Dead, but still a fave - Covent Garden.
one day convince a Spanish senorita to marry me? We shall see!
Waiting for the bus to the city centre, I ended up chatting with a very nice local family. The father is actually Irish, but came to Spain many years ago and ended up marrying a Spanish woman. It's every guy's dream! Well ... it's a certain guy's dream ...
Anyway, it was lovely meeting this family, as it was a good first experience in Spain this time around, having the chance to immediately immerse myself in the language and culture. I've heard that Galicians are incredibly friendly, and they certainly proved that fact, as well as a few other locals on the bus. After hearing bits and pieces of our conversation, a few people commented about how great Galicia was, and wished me a pleasant stay.
It made me wonder, how great would my first time in Galicia have been, had I been able to speak the language when I was in Santiago de Compostela? The people of La Coruna supposedly say that it's the real Galicia, a reference to the fact that Santiago is overrun with pilgrims doing the St. James trail. I loved the mystic energy that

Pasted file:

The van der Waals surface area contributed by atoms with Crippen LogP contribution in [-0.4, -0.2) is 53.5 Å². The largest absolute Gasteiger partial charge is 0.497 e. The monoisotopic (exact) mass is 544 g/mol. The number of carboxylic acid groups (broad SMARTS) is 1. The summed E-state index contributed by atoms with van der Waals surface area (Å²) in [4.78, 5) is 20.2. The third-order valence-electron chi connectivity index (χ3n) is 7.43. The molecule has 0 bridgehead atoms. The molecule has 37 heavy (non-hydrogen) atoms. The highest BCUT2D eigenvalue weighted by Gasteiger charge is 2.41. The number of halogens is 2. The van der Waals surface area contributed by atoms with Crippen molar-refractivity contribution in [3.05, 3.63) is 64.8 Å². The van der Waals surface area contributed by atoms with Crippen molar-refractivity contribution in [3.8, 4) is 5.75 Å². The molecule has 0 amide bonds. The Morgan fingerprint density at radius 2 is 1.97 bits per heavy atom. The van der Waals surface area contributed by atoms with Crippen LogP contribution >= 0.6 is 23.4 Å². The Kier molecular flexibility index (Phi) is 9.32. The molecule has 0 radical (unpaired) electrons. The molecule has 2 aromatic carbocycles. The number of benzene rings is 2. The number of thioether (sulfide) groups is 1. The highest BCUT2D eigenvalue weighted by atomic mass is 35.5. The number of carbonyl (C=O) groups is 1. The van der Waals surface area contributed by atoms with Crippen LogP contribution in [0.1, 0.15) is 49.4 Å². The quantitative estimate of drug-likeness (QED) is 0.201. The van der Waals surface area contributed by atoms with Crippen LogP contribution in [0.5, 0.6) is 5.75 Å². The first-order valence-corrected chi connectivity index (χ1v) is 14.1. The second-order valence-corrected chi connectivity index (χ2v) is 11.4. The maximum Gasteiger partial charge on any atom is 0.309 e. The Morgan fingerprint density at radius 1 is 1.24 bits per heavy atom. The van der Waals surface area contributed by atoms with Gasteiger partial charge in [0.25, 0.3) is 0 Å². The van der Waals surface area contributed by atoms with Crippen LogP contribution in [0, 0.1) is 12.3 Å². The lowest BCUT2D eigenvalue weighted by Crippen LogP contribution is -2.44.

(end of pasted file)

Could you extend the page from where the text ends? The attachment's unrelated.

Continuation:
This block of ice looked quite impressive in person, but looks quite unimpressive in pictures.
Santiago exuded, but if the people on the bus are any indication of what the real Galicia is like, then I'm definitely going to love it even more here.
Despite the relatively short distance, the ride into the city centre from the airport took quite some time. Though it was 9 PM on a Friday night, there was a ton of traffic heading into town. It seemed odd, but the family confirmed that it was a normal occurrence for La Coruna. The family got off the bus just before the city centre, and also wished me a great stay in La Coruna. While quite nice to hear that, I did wish they instead would have said "Hey, we know a bunch of single Spanish women that you should meet!" But alas, it wasn't to be ...
I always hate taking buses, because you normally don't know which stop is the correct one. I ended up overshooting mine, and having to backtrack several blocks to get to the pension. This wasn't a bad thing, as it reminded me of one of the reasons I love Spain - the buzz and energy you find in a typical Spanish town. Originally, I was just going
Some cool stuff at Camden Market.
to sleep once arriving at the pension given how exhausted I was, but seeing La Coruna's lively centre invigorated me and I decided to got for a walk. It still ended up being a fairly early night as it was only a walk of no more than a couple of hours. I've got two beautiful weeks in beautiful Spain - I needed to get some rest tonight so I can start off this trip properly tomorrow!